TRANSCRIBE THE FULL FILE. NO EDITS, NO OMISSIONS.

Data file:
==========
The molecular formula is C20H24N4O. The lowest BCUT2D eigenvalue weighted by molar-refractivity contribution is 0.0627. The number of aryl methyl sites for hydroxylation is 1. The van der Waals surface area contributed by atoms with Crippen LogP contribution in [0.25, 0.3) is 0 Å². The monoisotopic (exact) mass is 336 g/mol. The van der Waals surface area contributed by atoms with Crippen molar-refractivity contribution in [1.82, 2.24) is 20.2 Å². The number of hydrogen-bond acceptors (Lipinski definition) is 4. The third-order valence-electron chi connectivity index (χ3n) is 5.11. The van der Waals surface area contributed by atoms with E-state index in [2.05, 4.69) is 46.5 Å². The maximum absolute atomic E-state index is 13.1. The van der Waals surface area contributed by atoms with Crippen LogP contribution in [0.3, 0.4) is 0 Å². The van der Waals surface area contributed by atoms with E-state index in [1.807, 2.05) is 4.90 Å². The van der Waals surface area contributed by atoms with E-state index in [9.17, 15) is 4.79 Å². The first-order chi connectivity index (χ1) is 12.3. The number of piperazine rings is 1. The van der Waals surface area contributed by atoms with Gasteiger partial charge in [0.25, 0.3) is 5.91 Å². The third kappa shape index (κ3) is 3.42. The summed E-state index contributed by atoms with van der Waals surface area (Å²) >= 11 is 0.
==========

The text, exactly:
The molecular formula is C20H24N4O. The lowest BCUT2D eigenvalue weighted by molar-refractivity contribution is 0.0627. The number of aryl methyl sites for hydroxylation is 1. The van der Waals surface area contributed by atoms with Crippen LogP contribution in [0.25, 0.3) is 0 Å². The monoisotopic (exact) mass is 336 g/mol. The van der Waals surface area contributed by atoms with Crippen molar-refractivity contribution in [1.82, 2.24) is 20.2 Å². The number of hydrogen-bond acceptors (Lipinski definition) is 4. The third-order valence-electron chi connectivity index (χ3n) is 5.11. The van der Waals surface area contributed by atoms with E-state index in [2.05, 4.69) is 46.5 Å². The maximum absolute atomic E-state index is 13.1. The van der Waals surface area contributed by atoms with Crippen LogP contribution in [0.3, 0.4) is 0 Å². The van der Waals surface area contributed by atoms with E-state index in [1.807, 2.05) is 4.90 Å². The van der Waals surface area contributed by atoms with E-state index in [9.17, 15) is 4.79 Å². The first-order chi connectivity index (χ1) is 12.3. The number of piperazine rings is 1. The van der Waals surface area contributed by atoms with Gasteiger partial charge in [0.25, 0.3) is 5.91 Å². The third kappa shape index (κ3) is 3.42. The summed E-state index contributed by atoms with van der Waals surface area (Å²) >= 11 is 0.